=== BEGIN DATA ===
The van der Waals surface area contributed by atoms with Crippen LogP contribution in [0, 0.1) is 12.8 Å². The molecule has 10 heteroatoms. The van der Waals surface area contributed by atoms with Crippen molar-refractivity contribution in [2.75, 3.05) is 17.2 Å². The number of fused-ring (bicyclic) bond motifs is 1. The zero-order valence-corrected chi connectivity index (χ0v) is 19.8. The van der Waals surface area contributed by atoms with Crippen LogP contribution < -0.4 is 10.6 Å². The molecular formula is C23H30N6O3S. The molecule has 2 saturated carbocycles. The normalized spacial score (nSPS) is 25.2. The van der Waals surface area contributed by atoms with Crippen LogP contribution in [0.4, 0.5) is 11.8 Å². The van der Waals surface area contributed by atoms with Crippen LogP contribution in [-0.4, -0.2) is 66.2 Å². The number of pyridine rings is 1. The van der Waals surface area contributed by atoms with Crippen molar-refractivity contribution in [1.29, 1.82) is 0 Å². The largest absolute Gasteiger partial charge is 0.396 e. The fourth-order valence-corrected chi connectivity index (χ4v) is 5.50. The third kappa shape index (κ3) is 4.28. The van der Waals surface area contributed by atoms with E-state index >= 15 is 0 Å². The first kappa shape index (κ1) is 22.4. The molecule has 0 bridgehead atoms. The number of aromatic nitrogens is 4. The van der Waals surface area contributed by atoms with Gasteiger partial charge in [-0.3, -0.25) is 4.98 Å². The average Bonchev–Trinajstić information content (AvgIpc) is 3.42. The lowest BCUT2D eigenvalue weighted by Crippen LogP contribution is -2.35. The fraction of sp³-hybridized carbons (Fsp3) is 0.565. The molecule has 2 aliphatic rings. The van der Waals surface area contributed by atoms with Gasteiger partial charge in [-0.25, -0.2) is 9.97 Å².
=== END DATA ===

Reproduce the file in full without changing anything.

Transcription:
The van der Waals surface area contributed by atoms with Crippen LogP contribution in [0, 0.1) is 12.8 Å². The molecule has 10 heteroatoms. The van der Waals surface area contributed by atoms with Crippen molar-refractivity contribution in [2.75, 3.05) is 17.2 Å². The number of fused-ring (bicyclic) bond motifs is 1. The zero-order valence-corrected chi connectivity index (χ0v) is 19.8. The van der Waals surface area contributed by atoms with Crippen LogP contribution < -0.4 is 10.6 Å². The molecular formula is C23H30N6O3S. The molecule has 2 saturated carbocycles. The normalized spacial score (nSPS) is 25.2. The van der Waals surface area contributed by atoms with Crippen LogP contribution in [0.4, 0.5) is 11.8 Å². The van der Waals surface area contributed by atoms with Crippen LogP contribution in [-0.4, -0.2) is 66.2 Å². The number of pyridine rings is 1. The van der Waals surface area contributed by atoms with Crippen molar-refractivity contribution in [1.29, 1.82) is 0 Å². The largest absolute Gasteiger partial charge is 0.396 e. The fourth-order valence-corrected chi connectivity index (χ4v) is 5.50. The third kappa shape index (κ3) is 4.28. The van der Waals surface area contributed by atoms with E-state index >= 15 is 0 Å². The first kappa shape index (κ1) is 22.4. The molecule has 0 bridgehead atoms. The number of aromatic nitrogens is 4. The van der Waals surface area contributed by atoms with Gasteiger partial charge in [-0.3, -0.25) is 4.98 Å². The average Bonchev–Trinajstić information content (AvgIpc) is 3.42. The lowest BCUT2D eigenvalue weighted by Crippen LogP contribution is -2.35. The fraction of sp³-hybridized carbons (Fsp3) is 0.565. The molecule has 2 aliphatic rings. The van der Waals surface area contributed by atoms with Gasteiger partial charge in [-0.25, -0.2) is 9.97 Å².